Ethiopia is the only African nation to resist colonization by European powers, and so, has also been able to resist the distortion of their culture. Ethiopia maintains all of their traditional attires and practices. The style has become more modern overtime, but still stays true to their history. The Oromo women of eastern Ethiopia are deeply invested in their traditional fashion because it allows them access to their own particular kinds of uniqueness.
Through their style of dress, Oromo women are not only connected to their culture, but also their religion and familial values. They connect to the larger Oromo identity through bodily expressions usually found on the neck, face, and in the hair. The three main body arts found in the Oromo culture are a beaded necklace called ambarka, a beaded headband called qarma, and facial markings known as kula. Even though each Oromo woman constructs her own individual style, they still adhere to cultural fashion principles. Their fashion sense constantly reflects the notions of family, individuality, value, and memory. Their bodily ornamentation become wearable markers that constantly credit past Oromo heritage in the same way the music of our time pay tribute to the musicians of the past.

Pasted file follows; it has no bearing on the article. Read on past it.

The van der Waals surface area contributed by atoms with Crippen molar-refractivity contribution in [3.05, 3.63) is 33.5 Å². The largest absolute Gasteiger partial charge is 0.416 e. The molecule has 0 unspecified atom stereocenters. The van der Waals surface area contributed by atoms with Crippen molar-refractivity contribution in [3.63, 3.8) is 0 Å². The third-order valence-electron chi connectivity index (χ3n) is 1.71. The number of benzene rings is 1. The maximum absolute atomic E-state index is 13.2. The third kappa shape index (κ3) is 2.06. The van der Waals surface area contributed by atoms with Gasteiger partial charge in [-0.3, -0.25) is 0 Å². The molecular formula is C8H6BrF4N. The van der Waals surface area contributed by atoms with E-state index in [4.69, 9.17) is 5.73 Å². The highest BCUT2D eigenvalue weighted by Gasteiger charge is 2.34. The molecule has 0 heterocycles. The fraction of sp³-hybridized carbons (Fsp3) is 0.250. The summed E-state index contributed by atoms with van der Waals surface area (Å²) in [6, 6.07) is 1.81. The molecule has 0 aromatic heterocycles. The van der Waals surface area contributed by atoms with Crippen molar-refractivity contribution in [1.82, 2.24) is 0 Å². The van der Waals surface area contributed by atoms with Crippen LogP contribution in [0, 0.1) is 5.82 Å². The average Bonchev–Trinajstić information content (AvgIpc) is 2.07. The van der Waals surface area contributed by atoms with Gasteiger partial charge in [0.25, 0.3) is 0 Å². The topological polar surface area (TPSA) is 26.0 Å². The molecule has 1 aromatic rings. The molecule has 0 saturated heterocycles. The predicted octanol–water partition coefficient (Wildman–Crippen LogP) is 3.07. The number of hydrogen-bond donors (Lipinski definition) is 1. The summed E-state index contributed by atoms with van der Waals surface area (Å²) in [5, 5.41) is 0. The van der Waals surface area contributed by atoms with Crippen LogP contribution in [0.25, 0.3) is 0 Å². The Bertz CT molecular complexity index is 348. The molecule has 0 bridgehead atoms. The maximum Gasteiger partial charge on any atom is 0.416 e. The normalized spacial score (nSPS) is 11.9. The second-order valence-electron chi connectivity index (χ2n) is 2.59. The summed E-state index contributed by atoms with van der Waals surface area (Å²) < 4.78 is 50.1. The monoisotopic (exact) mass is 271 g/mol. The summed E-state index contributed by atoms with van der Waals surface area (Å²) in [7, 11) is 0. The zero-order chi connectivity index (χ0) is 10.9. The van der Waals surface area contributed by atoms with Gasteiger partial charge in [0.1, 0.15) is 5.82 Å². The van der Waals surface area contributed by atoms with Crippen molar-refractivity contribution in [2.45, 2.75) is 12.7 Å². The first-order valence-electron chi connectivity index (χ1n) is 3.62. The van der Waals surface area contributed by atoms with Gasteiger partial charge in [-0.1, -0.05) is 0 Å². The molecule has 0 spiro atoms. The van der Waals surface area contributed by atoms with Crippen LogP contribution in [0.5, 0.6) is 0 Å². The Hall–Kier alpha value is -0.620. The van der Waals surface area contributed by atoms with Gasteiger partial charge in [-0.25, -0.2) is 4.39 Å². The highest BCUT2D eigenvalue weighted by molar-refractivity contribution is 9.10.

For more information, read Contemporary Expressive Culture in Ethiopia in African Arts Vol. 42(1), pg. 54-63
Picture from Bale Mountains